Weibo User Banned After Reporting Nationalist Pundit Hu Xijin for Illegal VPN Use

Current affairs blogger Xiang Dongliang has had his Weibo account banned for reporting Hu Xijin, a nationalist blogger and retired editor-in-chief of the Global Times, for using a VPN to circumvent the Great Firewall of China (GFW). Hu Xijin has long been known for his “wolf-warrior-style” rhetoric on social media, including on overseas platforms such as X (formerly Twitter) that are blocked in mainland China and require a VPN to access.

The drama began on November 24, with a video released by the People’s Court of Wenchuan county, in Sichuan province, sternly warning Chinese internet users: “If you use software to circumvent the firewall in China, no matter what your purpose is, it is considered an illegal act.” The spokeswoman in the video further cautioned that “by scaling the wall, you’re actually putting yourself right in the middle of the enemy’s hunting ground, blithely walking into the enemy’s carefully laid illegal, collusive, and political traps.” More worrisome still, the video interprets the vaguely defined crime of “firewall circumvention” as a “hacking attack,” or a criminal intrusion into a computer system.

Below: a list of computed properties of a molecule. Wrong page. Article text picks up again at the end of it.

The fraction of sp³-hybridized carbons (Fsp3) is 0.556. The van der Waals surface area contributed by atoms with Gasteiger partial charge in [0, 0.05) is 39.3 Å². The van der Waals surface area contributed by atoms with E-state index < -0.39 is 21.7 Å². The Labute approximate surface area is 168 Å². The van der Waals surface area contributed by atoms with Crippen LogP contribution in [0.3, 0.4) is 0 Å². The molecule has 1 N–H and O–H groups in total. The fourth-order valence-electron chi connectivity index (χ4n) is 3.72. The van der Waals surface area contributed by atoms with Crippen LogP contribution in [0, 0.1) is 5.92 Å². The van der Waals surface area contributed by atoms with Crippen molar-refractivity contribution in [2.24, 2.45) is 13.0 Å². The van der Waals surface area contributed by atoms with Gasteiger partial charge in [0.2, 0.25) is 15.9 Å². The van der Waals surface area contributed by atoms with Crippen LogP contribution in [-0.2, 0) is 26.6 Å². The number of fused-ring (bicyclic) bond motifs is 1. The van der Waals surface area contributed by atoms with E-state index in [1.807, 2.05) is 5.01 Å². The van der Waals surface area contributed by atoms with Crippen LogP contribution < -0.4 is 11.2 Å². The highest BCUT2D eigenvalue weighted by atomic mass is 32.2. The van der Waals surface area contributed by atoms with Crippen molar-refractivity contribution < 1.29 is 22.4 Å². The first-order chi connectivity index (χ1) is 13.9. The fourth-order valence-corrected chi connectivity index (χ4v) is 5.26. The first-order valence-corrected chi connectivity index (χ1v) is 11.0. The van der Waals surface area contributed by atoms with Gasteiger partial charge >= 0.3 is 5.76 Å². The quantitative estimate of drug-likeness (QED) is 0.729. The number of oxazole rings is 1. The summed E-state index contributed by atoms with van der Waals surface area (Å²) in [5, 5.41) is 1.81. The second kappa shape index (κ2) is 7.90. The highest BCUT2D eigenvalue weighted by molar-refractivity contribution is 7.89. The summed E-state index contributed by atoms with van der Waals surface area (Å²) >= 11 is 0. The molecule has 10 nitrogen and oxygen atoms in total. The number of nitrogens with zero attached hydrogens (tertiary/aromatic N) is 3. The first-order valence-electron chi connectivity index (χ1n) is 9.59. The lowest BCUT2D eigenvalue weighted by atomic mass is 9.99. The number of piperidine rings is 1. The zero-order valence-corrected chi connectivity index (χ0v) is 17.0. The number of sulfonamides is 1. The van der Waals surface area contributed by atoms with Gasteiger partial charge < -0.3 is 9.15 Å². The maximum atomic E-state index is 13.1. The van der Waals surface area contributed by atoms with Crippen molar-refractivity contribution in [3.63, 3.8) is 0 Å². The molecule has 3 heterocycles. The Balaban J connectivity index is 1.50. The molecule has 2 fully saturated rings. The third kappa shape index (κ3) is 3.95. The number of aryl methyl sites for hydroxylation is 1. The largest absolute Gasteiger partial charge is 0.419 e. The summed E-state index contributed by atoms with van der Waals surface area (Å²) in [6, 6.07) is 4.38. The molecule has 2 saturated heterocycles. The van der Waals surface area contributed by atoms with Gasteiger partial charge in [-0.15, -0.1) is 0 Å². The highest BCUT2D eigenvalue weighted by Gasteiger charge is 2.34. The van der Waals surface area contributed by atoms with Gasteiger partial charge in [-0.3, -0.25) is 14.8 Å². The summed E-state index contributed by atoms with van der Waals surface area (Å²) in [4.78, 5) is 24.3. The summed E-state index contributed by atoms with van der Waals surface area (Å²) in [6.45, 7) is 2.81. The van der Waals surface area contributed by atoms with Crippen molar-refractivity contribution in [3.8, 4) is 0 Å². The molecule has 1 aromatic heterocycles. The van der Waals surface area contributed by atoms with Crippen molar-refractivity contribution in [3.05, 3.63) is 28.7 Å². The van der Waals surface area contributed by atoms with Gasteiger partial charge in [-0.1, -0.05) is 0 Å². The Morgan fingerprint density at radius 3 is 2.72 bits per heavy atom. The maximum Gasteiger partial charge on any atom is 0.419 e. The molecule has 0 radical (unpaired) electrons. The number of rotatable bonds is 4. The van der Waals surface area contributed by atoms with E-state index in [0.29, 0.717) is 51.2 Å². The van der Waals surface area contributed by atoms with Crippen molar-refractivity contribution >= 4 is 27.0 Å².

In response to the video, current affairs commentator and blogger Xiang Dongliang—who writes under the handle “Basic Common Sense” (基本常识, Jīběn Chángshí)—reposted a quote from the Wenchuan court and duly reported Hu Xijin to the authorities for using a VPN to “scale the wall” and access overseas websites:

People’s Court of Wenchuan County: “If you use software to circumvent the firewall in China, no matter what your purpose is, it is considered an illegal act.”

I am hereby submitting a real-name report alleging that retiree @Hu Xijin has illegally circumvented the firewall, and ask that @SafeBeijing (@平安北京, Píng’ān Běijīng) investigate the matter. [Chinese]